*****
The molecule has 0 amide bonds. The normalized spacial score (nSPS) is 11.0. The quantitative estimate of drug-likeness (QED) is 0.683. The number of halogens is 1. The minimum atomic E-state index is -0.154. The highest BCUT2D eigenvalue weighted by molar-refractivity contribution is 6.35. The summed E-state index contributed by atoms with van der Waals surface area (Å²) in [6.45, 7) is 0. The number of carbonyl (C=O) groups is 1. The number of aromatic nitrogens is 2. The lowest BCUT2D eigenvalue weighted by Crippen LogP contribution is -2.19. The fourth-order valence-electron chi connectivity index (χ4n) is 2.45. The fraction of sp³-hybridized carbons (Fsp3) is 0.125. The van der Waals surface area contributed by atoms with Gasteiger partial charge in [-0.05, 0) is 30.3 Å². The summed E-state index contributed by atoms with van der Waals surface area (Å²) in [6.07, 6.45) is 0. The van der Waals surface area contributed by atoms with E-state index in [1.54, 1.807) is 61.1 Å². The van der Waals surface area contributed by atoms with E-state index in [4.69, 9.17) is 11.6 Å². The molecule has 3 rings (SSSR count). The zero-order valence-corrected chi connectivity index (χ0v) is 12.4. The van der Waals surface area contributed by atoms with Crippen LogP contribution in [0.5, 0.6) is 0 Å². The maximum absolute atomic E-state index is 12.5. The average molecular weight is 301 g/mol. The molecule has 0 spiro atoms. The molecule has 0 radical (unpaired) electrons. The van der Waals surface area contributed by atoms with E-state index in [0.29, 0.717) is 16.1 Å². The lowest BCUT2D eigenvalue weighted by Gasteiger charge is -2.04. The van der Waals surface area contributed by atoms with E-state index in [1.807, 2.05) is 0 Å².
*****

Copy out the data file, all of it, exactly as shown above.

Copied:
The molecule has 0 amide bonds. The normalized spacial score (nSPS) is 11.0. The quantitative estimate of drug-likeness (QED) is 0.683. The number of halogens is 1. The minimum atomic E-state index is -0.154. The highest BCUT2D eigenvalue weighted by molar-refractivity contribution is 6.35. The summed E-state index contributed by atoms with van der Waals surface area (Å²) in [6.45, 7) is 0. The number of carbonyl (C=O) groups is 1. The number of aromatic nitrogens is 2. The lowest BCUT2D eigenvalue weighted by Crippen LogP contribution is -2.19. The fourth-order valence-electron chi connectivity index (χ4n) is 2.45. The fraction of sp³-hybridized carbons (Fsp3) is 0.125. The van der Waals surface area contributed by atoms with Gasteiger partial charge in [-0.05, 0) is 30.3 Å². The summed E-state index contributed by atoms with van der Waals surface area (Å²) in [6.07, 6.45) is 0. The van der Waals surface area contributed by atoms with E-state index in [1.54, 1.807) is 61.1 Å². The van der Waals surface area contributed by atoms with E-state index in [4.69, 9.17) is 11.6 Å². The molecule has 3 rings (SSSR count). The zero-order valence-corrected chi connectivity index (χ0v) is 12.4. The van der Waals surface area contributed by atoms with Crippen LogP contribution in [0.5, 0.6) is 0 Å². The maximum absolute atomic E-state index is 12.5. The average molecular weight is 301 g/mol. The molecule has 0 spiro atoms. The molecule has 0 radical (unpaired) electrons. The van der Waals surface area contributed by atoms with E-state index in [0.29, 0.717) is 16.1 Å². The lowest BCUT2D eigenvalue weighted by Gasteiger charge is -2.04. The van der Waals surface area contributed by atoms with E-state index in [1.807, 2.05) is 0 Å².